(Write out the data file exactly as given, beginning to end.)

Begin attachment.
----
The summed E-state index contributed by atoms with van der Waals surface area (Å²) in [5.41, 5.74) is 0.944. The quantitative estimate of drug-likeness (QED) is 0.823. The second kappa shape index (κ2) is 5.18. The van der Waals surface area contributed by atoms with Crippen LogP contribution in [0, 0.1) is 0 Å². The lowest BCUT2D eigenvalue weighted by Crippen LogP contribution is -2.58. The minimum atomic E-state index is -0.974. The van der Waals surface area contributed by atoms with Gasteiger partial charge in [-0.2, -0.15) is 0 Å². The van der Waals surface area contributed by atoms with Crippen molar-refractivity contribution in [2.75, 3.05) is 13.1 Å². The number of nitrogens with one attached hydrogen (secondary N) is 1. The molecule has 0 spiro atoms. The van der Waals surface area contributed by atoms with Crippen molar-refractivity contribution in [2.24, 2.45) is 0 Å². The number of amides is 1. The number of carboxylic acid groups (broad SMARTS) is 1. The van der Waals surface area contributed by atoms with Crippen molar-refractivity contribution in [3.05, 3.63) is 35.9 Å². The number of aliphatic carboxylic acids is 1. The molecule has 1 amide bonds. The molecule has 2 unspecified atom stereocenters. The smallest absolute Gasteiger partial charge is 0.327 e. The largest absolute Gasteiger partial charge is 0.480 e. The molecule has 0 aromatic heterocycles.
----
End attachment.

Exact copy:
The summed E-state index contributed by atoms with van der Waals surface area (Å²) in [5.41, 5.74) is 0.944. The quantitative estimate of drug-likeness (QED) is 0.823. The second kappa shape index (κ2) is 5.18. The van der Waals surface area contributed by atoms with Crippen LogP contribution in [0, 0.1) is 0 Å². The lowest BCUT2D eigenvalue weighted by Crippen LogP contribution is -2.58. The minimum atomic E-state index is -0.974. The van der Waals surface area contributed by atoms with Gasteiger partial charge in [-0.2, -0.15) is 0 Å². The van der Waals surface area contributed by atoms with Crippen molar-refractivity contribution in [2.75, 3.05) is 13.1 Å². The number of nitrogens with one attached hydrogen (secondary N) is 1. The molecule has 0 spiro atoms. The van der Waals surface area contributed by atoms with Crippen molar-refractivity contribution in [2.24, 2.45) is 0 Å². The number of amides is 1. The number of carboxylic acid groups (broad SMARTS) is 1. The van der Waals surface area contributed by atoms with Crippen molar-refractivity contribution in [3.05, 3.63) is 35.9 Å². The number of aliphatic carboxylic acids is 1. The molecule has 1 amide bonds. The molecule has 2 unspecified atom stereocenters. The smallest absolute Gasteiger partial charge is 0.327 e. The largest absolute Gasteiger partial charge is 0.480 e. The molecule has 0 aromatic heterocycles.